For many years, what is now called ADD was perceived as childhood behavior characterized by impulsivity and an inability to sit still. In the 1970's, researchers first recognized that hyperactive children also had tremendous difficulty maintaining the attention required to complete tasks or listen to their teachers. This realization that inattention rather than hyperactivity was the principal problem led to the first major paradigm shift in understanding ADD syndrome.

Recently, there has been another major change in our understanding of ADD. Researchers have now recognized that ADD symptoms overlap with impairments in executive functions, the brain circuits that prioritize, integrate, and regulate other cognitive functions. Impairment in these functions stems from the brain’s inability to inhibit impulses. The brain of a person with ADD may have difficulty forestalling the impulse to speak out of turn, the inclination to intentionally irritate a sibling (despite knowledge that such action will lead to punishment), the distraction of paperclips on a desk, or the desire to play outside before math homework has been completed.

Persons with ADD who use stimulant medications often experience improvements in executive brain functions and impulse inhibition. There is now considerable evidence that executive functions depend on neurotransmitter chemicals such as dopamine. Stimulant medications like Ritalin affect these chemicals at neural synapse sites that control crucially important executive functions. Stimulants are not without risks and side effects, and stimulants do not cure ADD. But they do alleviate symptoms while the dose of medication is active.

Much remains to be learned about how the brain’s complicated neural networks operate to sustain attention. Yet it seems clear that impairment of executive functions, those brain processes that organize and activate what we generally think of as attention, are the result of the disruption of neurotransmitter pathways in the brain. Given the often dramatic alleviation of ADD symptoms under the control of stimulant medications, it is difficult to give credence to the notion that ADD impairments are simply due to a lack of willpower.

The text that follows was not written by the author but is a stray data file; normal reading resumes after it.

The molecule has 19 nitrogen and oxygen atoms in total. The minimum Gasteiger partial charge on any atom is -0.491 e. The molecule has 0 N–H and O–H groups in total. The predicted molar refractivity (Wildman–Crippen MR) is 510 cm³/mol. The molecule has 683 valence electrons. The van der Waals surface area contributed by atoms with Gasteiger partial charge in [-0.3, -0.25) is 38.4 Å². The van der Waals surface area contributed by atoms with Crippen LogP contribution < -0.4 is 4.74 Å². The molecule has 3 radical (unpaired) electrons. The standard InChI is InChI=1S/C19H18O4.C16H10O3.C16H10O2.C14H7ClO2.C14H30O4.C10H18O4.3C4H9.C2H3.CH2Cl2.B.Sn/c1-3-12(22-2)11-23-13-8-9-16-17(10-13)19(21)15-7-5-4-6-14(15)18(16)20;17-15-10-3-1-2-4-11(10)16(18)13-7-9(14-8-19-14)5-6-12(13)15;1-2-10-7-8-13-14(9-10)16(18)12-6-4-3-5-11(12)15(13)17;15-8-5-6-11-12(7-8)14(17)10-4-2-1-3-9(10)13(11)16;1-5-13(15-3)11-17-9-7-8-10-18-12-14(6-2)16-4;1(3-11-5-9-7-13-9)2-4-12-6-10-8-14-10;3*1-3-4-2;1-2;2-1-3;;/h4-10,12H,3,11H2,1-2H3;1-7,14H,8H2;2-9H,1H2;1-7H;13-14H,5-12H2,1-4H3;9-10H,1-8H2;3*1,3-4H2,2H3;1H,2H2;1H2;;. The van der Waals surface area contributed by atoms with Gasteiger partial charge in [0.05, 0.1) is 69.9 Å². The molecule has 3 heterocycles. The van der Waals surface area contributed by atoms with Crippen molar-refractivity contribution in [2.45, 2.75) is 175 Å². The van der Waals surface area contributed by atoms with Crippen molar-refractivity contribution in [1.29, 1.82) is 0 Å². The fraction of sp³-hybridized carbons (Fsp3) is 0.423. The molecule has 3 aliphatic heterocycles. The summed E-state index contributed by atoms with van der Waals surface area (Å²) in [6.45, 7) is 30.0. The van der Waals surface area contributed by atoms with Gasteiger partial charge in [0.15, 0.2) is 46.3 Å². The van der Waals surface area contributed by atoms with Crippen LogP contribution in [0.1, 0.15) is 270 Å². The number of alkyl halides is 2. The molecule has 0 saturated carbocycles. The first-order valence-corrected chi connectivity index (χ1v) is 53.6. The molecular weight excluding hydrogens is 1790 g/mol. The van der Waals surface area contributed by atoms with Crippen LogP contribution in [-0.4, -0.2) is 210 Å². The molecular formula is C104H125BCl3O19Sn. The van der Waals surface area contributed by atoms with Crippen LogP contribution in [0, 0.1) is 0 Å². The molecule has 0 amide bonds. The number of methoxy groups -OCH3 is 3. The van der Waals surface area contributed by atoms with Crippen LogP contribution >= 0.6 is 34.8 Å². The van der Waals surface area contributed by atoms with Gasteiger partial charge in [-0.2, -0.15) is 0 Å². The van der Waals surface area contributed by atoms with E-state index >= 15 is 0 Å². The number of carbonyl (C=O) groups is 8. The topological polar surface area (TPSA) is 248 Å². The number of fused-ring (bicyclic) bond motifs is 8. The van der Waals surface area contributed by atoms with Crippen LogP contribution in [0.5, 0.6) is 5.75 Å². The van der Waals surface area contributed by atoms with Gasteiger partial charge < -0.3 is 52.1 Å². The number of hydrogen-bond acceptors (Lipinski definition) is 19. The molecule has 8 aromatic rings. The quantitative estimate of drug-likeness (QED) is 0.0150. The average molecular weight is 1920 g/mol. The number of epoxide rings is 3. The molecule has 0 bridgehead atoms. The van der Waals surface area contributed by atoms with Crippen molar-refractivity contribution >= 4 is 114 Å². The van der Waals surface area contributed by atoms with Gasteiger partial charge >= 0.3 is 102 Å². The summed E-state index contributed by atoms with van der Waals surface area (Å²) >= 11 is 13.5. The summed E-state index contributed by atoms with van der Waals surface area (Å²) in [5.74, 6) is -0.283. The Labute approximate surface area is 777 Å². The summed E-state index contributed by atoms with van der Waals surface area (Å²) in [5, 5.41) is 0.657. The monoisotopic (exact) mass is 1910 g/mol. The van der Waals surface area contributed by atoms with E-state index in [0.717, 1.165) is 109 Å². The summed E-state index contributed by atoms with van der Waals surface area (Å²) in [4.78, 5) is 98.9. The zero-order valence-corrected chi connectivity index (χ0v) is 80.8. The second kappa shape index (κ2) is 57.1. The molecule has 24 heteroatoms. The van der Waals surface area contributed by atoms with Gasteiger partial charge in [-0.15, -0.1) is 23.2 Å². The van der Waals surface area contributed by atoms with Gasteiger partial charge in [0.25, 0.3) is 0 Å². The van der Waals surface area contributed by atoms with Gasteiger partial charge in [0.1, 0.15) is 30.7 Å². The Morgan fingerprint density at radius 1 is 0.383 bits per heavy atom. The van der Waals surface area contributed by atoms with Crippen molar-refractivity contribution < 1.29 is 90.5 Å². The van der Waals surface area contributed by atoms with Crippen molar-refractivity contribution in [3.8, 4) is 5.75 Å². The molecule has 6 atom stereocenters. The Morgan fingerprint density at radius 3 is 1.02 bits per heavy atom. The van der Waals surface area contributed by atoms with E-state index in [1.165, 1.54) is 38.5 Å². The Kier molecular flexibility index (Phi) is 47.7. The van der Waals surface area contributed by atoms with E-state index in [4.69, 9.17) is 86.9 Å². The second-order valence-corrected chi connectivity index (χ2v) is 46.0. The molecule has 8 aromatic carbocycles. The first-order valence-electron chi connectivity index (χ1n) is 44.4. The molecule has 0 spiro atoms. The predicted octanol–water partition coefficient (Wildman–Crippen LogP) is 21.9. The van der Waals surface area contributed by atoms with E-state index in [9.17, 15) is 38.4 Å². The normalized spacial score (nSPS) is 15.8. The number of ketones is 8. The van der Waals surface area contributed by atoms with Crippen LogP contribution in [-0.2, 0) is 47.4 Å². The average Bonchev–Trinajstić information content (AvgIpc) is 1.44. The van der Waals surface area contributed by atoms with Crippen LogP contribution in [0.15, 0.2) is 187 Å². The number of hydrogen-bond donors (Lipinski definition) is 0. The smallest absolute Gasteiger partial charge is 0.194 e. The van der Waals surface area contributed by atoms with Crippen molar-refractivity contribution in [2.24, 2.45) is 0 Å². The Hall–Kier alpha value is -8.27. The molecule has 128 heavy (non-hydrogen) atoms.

Which of the following would be the best title for the passage ?

(A) “ADD: A Lack of Willpower”
(B) “ADD Research and The Six Clusters of Executive Function”
(C) “ADD Medications to Address Neurotransmitter Disruptions”
(D) “ADD: A Childhood Behavior Disorder of Hyperactivity”
(E) “Moving Towards Understand the ADD Mind”

I really like questions that ask for the title because they require you to convey the most and make it super short. Kindda sounds like b-school essays, right?
I choose E
As There is detailed information of research on ADD from 70s to nw

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ArunangsuSahu Master | Next Rank: 500 Posts Default Avatar
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Post Sun Jan 01, 2012 7:14 am
(D) is over generalized.

(E) is Correct as Author tries to deconstruct the idea

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Java_85 Master | Next Rank: 500 Posts
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Post Mon Sep 09, 2013 8:25 am
IMO E is the right answer too.

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ihatemaths Master | Next Rank: 500 Posts Default Avatar
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Post Wed Dec 26, 2012 8:02 am
can we have more questions of this type ? say title , content , main idea , and authors point of view.it would be very useful as this can largely help understanding the full content of the passage

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Kshitij Sharma Newbie | Next Rank: 10 Posts
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Post Tue Dec 25, 2012 8:58 pm
E!

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aftableo2006 Senior | Next Rank: 100 Posts
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Post Wed Aug 01, 2012 4:28 am